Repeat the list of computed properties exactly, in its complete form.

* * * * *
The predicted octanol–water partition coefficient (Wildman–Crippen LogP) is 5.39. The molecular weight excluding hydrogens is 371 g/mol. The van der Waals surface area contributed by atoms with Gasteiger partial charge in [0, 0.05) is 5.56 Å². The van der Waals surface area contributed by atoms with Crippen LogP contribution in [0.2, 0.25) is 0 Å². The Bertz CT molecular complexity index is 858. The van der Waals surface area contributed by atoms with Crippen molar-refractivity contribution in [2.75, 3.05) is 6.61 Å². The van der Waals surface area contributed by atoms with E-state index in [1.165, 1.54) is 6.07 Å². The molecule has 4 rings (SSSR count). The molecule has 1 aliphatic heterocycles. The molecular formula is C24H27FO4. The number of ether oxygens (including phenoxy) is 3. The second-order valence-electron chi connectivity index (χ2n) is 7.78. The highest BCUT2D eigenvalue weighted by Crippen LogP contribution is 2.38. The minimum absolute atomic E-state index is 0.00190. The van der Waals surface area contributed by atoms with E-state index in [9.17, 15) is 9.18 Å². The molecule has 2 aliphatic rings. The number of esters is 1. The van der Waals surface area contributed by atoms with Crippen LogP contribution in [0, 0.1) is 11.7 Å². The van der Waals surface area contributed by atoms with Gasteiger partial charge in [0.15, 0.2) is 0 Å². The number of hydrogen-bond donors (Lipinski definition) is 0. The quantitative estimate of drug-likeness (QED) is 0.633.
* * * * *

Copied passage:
The predicted octanol–water partition coefficient (Wildman–Crippen LogP) is 5.39. The molecular weight excluding hydrogens is 371 g/mol. The van der Waals surface area contributed by atoms with Gasteiger partial charge in [0, 0.05) is 5.56 Å². The van der Waals surface area contributed by atoms with Crippen LogP contribution in [0.2, 0.25) is 0 Å². The Bertz CT molecular complexity index is 858. The van der Waals surface area contributed by atoms with Crippen molar-refractivity contribution in [2.75, 3.05) is 6.61 Å². The van der Waals surface area contributed by atoms with E-state index in [1.165, 1.54) is 6.07 Å². The molecule has 4 rings (SSSR count). The molecule has 1 aliphatic heterocycles. The molecular formula is C24H27FO4. The number of ether oxygens (including phenoxy) is 3. The second-order valence-electron chi connectivity index (χ2n) is 7.78. The highest BCUT2D eigenvalue weighted by Crippen LogP contribution is 2.38. The minimum absolute atomic E-state index is 0.00190. The van der Waals surface area contributed by atoms with E-state index in [9.17, 15) is 9.18 Å². The molecule has 2 aliphatic rings. The number of esters is 1. The van der Waals surface area contributed by atoms with Crippen LogP contribution in [0, 0.1) is 11.7 Å². The van der Waals surface area contributed by atoms with Gasteiger partial charge in [0.15, 0.2) is 0 Å². The number of hydrogen-bond donors (Lipinski definition) is 0. The quantitative estimate of drug-likeness (QED) is 0.633.